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» best type of horn to use..
by stuckinthemud1 Fri Jun 24, 2022 6:13 am

» Han Dynasty Chinese Crossbow
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» "How To Make Everything": Early Crossbow
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» Black inlay
by stuckinthemud1 Fri May 13, 2022 3:18 pm

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» 330#/7" wood bow
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3 posters

    horn inlay and veneer

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    stuckinthemud1
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    horn inlay and veneer Empty horn inlay and veneer

    Post by stuckinthemud1 Tue Apr 03, 2018 2:54 pm

    I have been pondering much recently about the antler and buffalo horn inlays the medieval stock makers used and in particular the seemingly complex shoulder pieces around the nut-block. Anyone out there have any insights as to how these were achieved and would I be right in thinking casein would have been their adhesive of choice?
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    horn inlay and veneer Empty Re: horn inlay and veneer

    Post by Geezer Tue Apr 03, 2018 5:41 pm

    Glue for bone inlay?  I know they used hide glue and fish glue for horn/sinew prods, but casein glue is certainly a strong possibility.  The hide/fish glue is probably more water proof. 
    As for the bone inlays themselves, Holger Richter's "Die Hornbogen Armbrust" has photos of an ancient stock with its bone inlays removed. The inlets appear to be about 1/8 in. deep, which incidentally is about as thick as I've been able to buy camel-bone plaques online.  I know bone topped stocks usually have the bone inlet in the stock, with a bit of wood showing around it.  Tne easiest way to achieve that is to do the bone tope FIRST, before anything else is done.  That way you're less likely to blow out a narrow edge of wood surrounding the inlay.
    For fancy decorative inlays ln the side or bottom of the stock, those seem to be pretty thin... simetimes even made of parchment... yeah, that thin where strength isn't an issue.  Geezer.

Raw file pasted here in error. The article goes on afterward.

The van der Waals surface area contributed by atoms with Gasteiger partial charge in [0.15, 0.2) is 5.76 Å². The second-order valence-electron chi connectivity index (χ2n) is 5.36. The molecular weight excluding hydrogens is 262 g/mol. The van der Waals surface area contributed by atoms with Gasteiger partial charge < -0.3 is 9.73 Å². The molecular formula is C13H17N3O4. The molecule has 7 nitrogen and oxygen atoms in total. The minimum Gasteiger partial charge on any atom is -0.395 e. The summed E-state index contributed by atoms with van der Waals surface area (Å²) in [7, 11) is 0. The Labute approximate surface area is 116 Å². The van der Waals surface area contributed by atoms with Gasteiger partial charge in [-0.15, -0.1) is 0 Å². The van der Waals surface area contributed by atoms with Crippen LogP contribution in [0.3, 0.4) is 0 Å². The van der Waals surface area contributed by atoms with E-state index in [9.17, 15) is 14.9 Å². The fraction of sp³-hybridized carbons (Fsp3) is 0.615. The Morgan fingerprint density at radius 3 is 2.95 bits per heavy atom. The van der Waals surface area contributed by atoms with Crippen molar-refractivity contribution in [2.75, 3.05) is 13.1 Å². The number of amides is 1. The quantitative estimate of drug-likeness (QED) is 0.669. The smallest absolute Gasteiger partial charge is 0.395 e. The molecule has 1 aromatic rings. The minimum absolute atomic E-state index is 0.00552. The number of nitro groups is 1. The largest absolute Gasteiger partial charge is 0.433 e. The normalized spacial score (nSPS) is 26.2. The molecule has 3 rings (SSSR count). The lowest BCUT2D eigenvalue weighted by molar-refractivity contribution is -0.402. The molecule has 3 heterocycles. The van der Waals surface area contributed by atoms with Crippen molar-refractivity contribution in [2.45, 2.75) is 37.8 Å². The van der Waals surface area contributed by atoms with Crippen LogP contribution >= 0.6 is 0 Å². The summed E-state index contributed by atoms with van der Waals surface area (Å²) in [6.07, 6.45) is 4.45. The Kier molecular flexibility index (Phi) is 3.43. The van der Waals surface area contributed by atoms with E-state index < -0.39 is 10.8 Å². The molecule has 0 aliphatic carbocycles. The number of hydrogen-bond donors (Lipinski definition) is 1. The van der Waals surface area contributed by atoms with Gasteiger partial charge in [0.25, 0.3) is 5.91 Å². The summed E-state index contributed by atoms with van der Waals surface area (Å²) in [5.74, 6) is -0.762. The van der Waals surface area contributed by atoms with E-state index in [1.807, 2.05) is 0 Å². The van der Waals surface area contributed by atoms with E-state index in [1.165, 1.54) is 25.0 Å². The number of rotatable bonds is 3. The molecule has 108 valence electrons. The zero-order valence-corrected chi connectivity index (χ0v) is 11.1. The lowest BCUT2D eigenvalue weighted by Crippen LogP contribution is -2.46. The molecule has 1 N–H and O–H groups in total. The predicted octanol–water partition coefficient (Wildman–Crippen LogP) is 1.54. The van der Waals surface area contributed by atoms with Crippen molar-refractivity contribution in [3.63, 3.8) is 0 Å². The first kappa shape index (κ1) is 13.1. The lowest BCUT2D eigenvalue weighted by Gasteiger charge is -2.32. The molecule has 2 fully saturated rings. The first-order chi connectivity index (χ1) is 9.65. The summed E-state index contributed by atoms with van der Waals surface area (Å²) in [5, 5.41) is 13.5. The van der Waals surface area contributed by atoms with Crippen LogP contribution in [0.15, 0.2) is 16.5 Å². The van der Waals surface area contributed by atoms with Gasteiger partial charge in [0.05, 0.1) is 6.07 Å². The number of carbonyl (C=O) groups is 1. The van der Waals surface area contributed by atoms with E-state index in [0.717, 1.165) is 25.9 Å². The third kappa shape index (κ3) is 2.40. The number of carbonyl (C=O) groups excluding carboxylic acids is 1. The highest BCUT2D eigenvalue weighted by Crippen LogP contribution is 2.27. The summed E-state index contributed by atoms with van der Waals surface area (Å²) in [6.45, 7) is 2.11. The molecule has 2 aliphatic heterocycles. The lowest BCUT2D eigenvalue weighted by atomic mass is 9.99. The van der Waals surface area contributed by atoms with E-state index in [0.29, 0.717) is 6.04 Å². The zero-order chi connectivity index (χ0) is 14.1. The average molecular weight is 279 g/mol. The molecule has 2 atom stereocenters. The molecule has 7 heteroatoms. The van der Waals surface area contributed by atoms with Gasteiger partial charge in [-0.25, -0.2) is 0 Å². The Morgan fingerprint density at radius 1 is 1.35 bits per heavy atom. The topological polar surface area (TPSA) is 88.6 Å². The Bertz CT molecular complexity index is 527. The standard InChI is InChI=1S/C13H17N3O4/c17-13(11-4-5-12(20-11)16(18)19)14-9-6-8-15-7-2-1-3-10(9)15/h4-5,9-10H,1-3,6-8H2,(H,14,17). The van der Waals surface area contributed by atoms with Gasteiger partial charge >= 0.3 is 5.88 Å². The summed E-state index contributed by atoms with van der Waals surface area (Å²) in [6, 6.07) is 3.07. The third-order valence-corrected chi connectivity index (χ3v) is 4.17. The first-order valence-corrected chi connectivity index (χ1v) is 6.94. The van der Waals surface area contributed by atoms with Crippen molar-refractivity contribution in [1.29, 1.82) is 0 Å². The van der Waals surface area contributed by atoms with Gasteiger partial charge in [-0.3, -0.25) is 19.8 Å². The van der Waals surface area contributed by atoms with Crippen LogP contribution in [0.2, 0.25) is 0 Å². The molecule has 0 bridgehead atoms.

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    horn inlay and veneer Empty Re: horn inlay and veneer

    Post by stuckinthemud1 Wed Apr 04, 2018 3:27 am

    Found the image in 'Die Hornbogen Armbrust', thanks Geezer, it is very enlightening. Wow those veneers are thin. Regarding the inlays along the spine of the stock, are they always bone? I had thought to use antler.
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    horn inlay and veneer Empty Re: horn inlay and veneer

    Post by Geezer Wed Apr 04, 2018 5:18 am

    Antler should be fine.  Geezer.
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    horn inlay and veneer Empty Re: horn inlay and veneer

    Post by Geezer Wed Apr 04, 2018 7:21 am

    I have also seen cow-horn for the table (top inlay) Geezer.
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    horn inlay and veneer Empty Re: horn inlay and veneer

    Post by OrienM Sat May 12, 2018 8:59 am

    Horn can be 'stir-fried' and bent easily while hot; I was amazed how floppy the material becomes after a short time in hot oil! It was relatively easy to shape my double-curved cheek pieces by hand, wearing gloves of course. A carved jig would also work very well.

    Bone and antler are both quite a bit more wear resistant and low-friction than horn, IMO. I tried using horn inlays as wear-plates on the soles of some of the hand planes I make, and it wore out rather quickly.

     I generally glue all these materials with '2-ton' epoxy...not authentic, but strong.
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    horn inlay and veneer Empty Re: horn inlay and veneer

    Post by stuckinthemud1 Thu May 24, 2018 12:05 pm

    OrienM wrote:Horn can be 'stir-fried' and bent easily while hot; I was amazed how floppy the material becomes after a short time in hot oil! It was relatively easy to shape my double-curved cheek pieces by hand, wearing gloves of course. A carved jig would also work very well.

    This sounds interesting, and I will give it a go in the very near future; presumably the oil is not too hot?  Any idea what temperature to aim for?  Also, I guess we are talking about vegetable oil here, not mineral? One last question, what thickness of veneer were you using - something about 1/8"?
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    horn inlay and veneer Empty Re: horn inlay and veneer

    Post by OrienM Thu May 24, 2018 8:44 pm

    Yes, the horn panels were about 1/8", maybe a  little thicker. I used vegetable oil, a low temperature, and 'cooked' each piece for maybe 30-40 seconds. The hot horn was soft and flexible, easy to shape. If overcooked it gets brittle; I broke a panel on my first try, and had to cut another.

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